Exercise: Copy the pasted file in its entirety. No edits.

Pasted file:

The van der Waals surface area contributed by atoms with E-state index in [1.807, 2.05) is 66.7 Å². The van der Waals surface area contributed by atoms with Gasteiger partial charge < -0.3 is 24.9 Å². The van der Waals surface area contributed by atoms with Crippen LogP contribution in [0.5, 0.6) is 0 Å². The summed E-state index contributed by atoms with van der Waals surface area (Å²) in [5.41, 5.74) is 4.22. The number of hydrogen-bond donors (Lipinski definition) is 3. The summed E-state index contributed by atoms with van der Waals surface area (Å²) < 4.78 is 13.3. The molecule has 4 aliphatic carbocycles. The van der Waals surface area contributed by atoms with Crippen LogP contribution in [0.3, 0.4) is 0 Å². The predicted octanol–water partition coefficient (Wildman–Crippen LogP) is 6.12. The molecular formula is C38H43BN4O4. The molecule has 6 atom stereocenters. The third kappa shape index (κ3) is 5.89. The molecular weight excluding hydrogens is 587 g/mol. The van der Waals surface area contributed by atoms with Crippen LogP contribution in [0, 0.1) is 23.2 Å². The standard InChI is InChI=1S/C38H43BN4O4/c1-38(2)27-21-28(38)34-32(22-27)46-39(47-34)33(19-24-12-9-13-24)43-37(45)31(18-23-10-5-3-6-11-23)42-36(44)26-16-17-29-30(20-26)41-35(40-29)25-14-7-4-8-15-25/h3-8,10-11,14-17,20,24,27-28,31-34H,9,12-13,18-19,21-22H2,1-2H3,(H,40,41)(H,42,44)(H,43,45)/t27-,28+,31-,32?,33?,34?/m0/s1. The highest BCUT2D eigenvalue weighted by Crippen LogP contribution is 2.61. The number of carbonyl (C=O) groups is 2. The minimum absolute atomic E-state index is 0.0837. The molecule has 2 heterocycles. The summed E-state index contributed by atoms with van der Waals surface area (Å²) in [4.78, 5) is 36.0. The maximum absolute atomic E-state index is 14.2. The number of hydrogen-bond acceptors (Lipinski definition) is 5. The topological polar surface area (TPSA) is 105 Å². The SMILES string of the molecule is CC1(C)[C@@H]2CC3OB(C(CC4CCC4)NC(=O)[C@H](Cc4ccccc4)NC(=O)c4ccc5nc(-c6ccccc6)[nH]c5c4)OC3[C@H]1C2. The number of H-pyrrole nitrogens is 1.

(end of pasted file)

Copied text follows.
The van der Waals surface area contributed by atoms with E-state index in [1.807, 2.05) is 66.7 Å². The van der Waals surface area contributed by atoms with Gasteiger partial charge < -0.3 is 24.9 Å². The van der Waals surface area contributed by atoms with Crippen LogP contribution in [0.5, 0.6) is 0 Å². The summed E-state index contributed by atoms with van der Waals surface area (Å²) in [5.41, 5.74) is 4.22. The number of hydrogen-bond donors (Lipinski definition) is 3. The summed E-state index contributed by atoms with van der Waals surface area (Å²) < 4.78 is 13.3. The molecule has 4 aliphatic carbocycles. The van der Waals surface area contributed by atoms with Crippen LogP contribution in [0.3, 0.4) is 0 Å². The predicted octanol–water partition coefficient (Wildman–Crippen LogP) is 6.12. The molecular formula is C38H43BN4O4. The molecule has 6 atom stereocenters. The third kappa shape index (κ3) is 5.89. The molecular weight excluding hydrogens is 587 g/mol. The van der Waals surface area contributed by atoms with Crippen LogP contribution in [0, 0.1) is 23.2 Å². The standard InChI is InChI=1S/C38H43BN4O4/c1-38(2)27-21-28(38)34-32(22-27)46-39(47-34)33(19-24-12-9-13-24)43-37(45)31(18-23-10-5-3-6-11-23)42-36(44)26-16-17-29-30(20-26)41-35(40-29)25-14-7-4-8-15-25/h3-8,10-11,14-17,20,24,27-28,31-34H,9,12-13,18-19,21-22H2,1-2H3,(H,40,41)(H,42,44)(H,43,45)/t27-,28+,31-,32?,33?,34?/m0/s1. The highest BCUT2D eigenvalue weighted by Crippen LogP contribution is 2.61. The number of carbonyl (C=O) groups is 2. The minimum absolute atomic E-state index is 0.0837. The molecule has 2 heterocycles. The summed E-state index contributed by atoms with van der Waals surface area (Å²) in [4.78, 5) is 36.0. The maximum absolute atomic E-state index is 14.2. The number of hydrogen-bond acceptors (Lipinski definition) is 5. The topological polar surface area (TPSA) is 105 Å². The SMILES string of the molecule is CC1(C)[C@@H]2CC3OB(C(CC4CCC4)NC(=O)[C@H](Cc4ccccc4)NC(=O)c4ccc5nc(-c6ccccc6)[nH]c5c4)OC3[C@H]1C2. The number of H-pyrrole nitrogens is 1.